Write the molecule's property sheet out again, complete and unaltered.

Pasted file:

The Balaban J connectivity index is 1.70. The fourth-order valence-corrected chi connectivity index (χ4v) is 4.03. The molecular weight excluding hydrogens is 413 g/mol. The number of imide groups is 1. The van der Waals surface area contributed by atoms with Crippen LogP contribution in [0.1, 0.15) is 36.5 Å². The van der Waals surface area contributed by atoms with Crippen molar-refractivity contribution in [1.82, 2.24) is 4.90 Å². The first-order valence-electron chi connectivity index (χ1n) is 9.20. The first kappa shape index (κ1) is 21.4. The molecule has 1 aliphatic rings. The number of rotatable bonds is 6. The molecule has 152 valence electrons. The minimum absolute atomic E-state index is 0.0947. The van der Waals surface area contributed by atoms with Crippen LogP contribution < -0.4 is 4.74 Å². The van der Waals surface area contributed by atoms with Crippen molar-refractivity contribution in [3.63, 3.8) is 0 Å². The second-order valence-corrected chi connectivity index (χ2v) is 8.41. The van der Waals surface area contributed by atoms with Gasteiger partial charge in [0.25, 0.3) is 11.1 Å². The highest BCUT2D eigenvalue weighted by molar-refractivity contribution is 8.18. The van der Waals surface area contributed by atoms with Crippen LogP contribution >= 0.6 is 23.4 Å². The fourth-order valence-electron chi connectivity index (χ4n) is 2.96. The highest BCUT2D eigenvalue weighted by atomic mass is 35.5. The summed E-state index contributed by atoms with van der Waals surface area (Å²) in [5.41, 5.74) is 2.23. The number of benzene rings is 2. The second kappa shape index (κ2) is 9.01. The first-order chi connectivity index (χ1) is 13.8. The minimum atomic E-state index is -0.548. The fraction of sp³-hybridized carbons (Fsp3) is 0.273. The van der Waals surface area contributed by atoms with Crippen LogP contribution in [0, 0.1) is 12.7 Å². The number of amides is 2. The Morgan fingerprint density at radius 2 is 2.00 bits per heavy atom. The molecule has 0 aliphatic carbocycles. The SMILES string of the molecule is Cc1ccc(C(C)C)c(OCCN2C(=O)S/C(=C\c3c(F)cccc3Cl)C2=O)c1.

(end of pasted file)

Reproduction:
The Balaban J connectivity index is 1.70. The fourth-order valence-corrected chi connectivity index (χ4v) is 4.03. The molecular weight excluding hydrogens is 413 g/mol. The number of imide groups is 1. The van der Waals surface area contributed by atoms with Crippen LogP contribution in [0.1, 0.15) is 36.5 Å². The van der Waals surface area contributed by atoms with Crippen molar-refractivity contribution in [1.82, 2.24) is 4.90 Å². The first-order valence-electron chi connectivity index (χ1n) is 9.20. The first kappa shape index (κ1) is 21.4. The molecule has 1 aliphatic rings. The number of rotatable bonds is 6. The molecule has 152 valence electrons. The minimum absolute atomic E-state index is 0.0947. The van der Waals surface area contributed by atoms with Crippen LogP contribution < -0.4 is 4.74 Å². The van der Waals surface area contributed by atoms with Crippen molar-refractivity contribution in [3.63, 3.8) is 0 Å². The second-order valence-corrected chi connectivity index (χ2v) is 8.41. The van der Waals surface area contributed by atoms with Gasteiger partial charge in [0.25, 0.3) is 11.1 Å². The highest BCUT2D eigenvalue weighted by molar-refractivity contribution is 8.18. The van der Waals surface area contributed by atoms with Crippen LogP contribution >= 0.6 is 23.4 Å². The fourth-order valence-electron chi connectivity index (χ4n) is 2.96. The highest BCUT2D eigenvalue weighted by atomic mass is 35.5. The summed E-state index contributed by atoms with van der Waals surface area (Å²) in [5.41, 5.74) is 2.23. The number of benzene rings is 2. The second kappa shape index (κ2) is 9.01. The first-order chi connectivity index (χ1) is 13.8. The minimum atomic E-state index is -0.548. The fraction of sp³-hybridized carbons (Fsp3) is 0.273. The van der Waals surface area contributed by atoms with Crippen LogP contribution in [0, 0.1) is 12.7 Å². The number of amides is 2. The Morgan fingerprint density at radius 2 is 2.00 bits per heavy atom. The molecule has 0 aliphatic carbocycles. The SMILES string of the molecule is Cc1ccc(C(C)C)c(OCCN2C(=O)S/C(=C\c3c(F)cccc3Cl)C2=O)c1.